President Trump's comments came aboard Air Force One en route to appearances in Texas, bemoaning the 14-year sentence Blagojevich received, which Trump incorrectly stated as 18 years.
"Eighteen years is, I think, really unfair," Trump said, arguing Blagojevich was convicted "for being stupid and saying things that every other politician, you know, that many other politicians say."
Blagojevich, who is currently scheduled for release in 2024, could walk out of the Englewood federal prison in Colorado shortly after an official decision and announcement by the president that his sentence was being commuted to time served.
Look Back: Blagojevich reports to prison in 2012
"I am seriously thinking about -- not pardoning -- but I am seriously thinking of a curtailment of Blagojevich," Trump said of the defrocked politician he hosted on his Celebrity Apprentice TV show in 2010.
Since the former governor's final appeal to the U.S. Supreme Court was denied, his wife Patti Blagojevich has been publicly playing to the White House for clemency.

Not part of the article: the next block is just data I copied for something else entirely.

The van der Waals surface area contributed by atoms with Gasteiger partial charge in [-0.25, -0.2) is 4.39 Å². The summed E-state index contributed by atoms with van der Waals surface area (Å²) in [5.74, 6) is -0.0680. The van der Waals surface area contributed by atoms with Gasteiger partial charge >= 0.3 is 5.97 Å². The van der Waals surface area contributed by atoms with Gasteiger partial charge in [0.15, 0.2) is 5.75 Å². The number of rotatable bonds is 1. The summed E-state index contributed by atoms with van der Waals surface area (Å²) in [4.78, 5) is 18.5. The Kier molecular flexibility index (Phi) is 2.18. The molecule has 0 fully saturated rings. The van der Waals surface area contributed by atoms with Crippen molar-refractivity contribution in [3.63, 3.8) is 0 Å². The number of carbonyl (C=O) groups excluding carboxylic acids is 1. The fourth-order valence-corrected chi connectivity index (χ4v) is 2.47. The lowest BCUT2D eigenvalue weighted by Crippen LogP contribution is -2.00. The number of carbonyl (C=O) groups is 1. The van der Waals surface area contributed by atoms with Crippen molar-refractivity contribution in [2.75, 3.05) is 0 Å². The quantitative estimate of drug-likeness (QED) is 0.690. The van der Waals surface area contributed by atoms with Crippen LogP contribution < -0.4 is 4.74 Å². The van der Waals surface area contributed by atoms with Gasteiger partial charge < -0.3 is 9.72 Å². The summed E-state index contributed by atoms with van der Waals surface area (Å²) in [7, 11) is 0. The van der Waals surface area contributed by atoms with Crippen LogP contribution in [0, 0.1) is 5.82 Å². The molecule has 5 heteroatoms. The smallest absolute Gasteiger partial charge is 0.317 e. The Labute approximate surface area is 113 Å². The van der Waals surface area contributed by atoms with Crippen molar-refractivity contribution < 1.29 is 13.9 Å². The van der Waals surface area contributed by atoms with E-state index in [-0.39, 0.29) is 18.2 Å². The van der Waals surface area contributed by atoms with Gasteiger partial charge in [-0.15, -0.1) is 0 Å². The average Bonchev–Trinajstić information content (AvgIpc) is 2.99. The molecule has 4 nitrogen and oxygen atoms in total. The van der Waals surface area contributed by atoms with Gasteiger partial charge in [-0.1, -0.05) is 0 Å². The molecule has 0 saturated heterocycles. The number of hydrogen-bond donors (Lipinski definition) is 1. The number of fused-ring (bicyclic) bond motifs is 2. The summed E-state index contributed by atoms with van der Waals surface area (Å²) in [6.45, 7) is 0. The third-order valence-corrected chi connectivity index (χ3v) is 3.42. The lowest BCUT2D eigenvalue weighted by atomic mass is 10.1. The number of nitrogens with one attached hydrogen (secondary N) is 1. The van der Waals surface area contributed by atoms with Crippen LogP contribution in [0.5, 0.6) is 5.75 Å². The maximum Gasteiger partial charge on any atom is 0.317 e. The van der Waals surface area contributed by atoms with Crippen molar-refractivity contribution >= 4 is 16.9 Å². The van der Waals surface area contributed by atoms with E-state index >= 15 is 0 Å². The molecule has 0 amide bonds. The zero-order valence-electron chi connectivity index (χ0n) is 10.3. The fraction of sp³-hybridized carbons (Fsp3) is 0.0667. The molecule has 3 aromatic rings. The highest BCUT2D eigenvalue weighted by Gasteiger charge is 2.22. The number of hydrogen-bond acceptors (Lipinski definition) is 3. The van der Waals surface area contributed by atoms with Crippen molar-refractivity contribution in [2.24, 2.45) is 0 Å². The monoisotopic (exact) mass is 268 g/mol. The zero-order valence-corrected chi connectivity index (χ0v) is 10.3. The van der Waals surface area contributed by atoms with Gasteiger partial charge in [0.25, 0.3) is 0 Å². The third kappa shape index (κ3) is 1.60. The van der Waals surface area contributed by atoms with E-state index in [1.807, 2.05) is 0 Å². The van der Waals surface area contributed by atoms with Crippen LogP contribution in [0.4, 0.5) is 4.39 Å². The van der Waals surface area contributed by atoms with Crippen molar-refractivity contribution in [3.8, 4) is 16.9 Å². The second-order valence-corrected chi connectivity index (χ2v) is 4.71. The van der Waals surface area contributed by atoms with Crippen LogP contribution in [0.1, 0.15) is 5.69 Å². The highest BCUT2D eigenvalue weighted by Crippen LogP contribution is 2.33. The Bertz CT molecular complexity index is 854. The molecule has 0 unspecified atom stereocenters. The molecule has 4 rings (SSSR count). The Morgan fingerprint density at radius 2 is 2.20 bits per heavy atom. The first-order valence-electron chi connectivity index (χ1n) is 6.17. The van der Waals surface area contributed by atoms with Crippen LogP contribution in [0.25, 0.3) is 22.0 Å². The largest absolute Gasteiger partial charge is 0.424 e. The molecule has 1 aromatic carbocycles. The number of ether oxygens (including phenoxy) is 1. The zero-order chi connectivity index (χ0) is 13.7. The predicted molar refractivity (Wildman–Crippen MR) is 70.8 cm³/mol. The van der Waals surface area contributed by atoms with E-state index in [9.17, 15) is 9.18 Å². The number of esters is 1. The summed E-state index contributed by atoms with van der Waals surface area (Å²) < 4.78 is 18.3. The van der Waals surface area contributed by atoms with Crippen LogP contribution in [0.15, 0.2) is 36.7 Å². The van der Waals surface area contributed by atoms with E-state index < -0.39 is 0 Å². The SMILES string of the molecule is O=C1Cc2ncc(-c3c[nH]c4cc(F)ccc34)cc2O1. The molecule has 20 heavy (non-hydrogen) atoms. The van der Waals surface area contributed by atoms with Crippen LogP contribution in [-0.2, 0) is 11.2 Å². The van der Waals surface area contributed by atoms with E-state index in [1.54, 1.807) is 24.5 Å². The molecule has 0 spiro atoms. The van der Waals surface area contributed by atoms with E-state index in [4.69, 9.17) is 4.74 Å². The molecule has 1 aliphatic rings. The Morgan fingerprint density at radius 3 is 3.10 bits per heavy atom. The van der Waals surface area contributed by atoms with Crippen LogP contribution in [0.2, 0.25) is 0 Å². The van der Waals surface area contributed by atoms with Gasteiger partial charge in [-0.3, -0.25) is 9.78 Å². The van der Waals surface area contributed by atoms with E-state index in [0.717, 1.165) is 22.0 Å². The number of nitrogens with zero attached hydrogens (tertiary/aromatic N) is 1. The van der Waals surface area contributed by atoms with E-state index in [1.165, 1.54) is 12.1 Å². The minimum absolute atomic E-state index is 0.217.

"Amy, Annie and I are very encouraged by the President's comments today" said Mrs. Blagojevich in a statement Thursday afternoon. "He's given us something that has been hard to come by recently...hope. From the beginning, we've eagerly awaited the day when Rod could come back home where he belongs, and we continue to pray our family will be made whole again soon."
Ex-governor Blagojevich's attorney Leonard Goodman also expressed optimism.
"Obviously, we are hopeful that Pres. Trump will Pardon Mr. Blagojevich, or commute the remainder of his sentence" said Goodman in a written statement also released Thursday afternoon. "Pres. Trump has the power to correct this injustice. Rod Blagojevich did not ever improperly enrich himself in office. He did not take gifts or loans from supporters. He followed the rules for campaign fundraising set out by the Supreme Court. He did not take a penny from his campaign fund for his personal benefit."
Blagojevich was convicted in the summer of 2011 on 17 counts of corruption and sentenced to a lengthy prison sentence by U.S. District Judge James Zagel. On Thursday, following news that President Trump may shorten that sentence, the I-Team asked for comment from the jurist who heard the cases.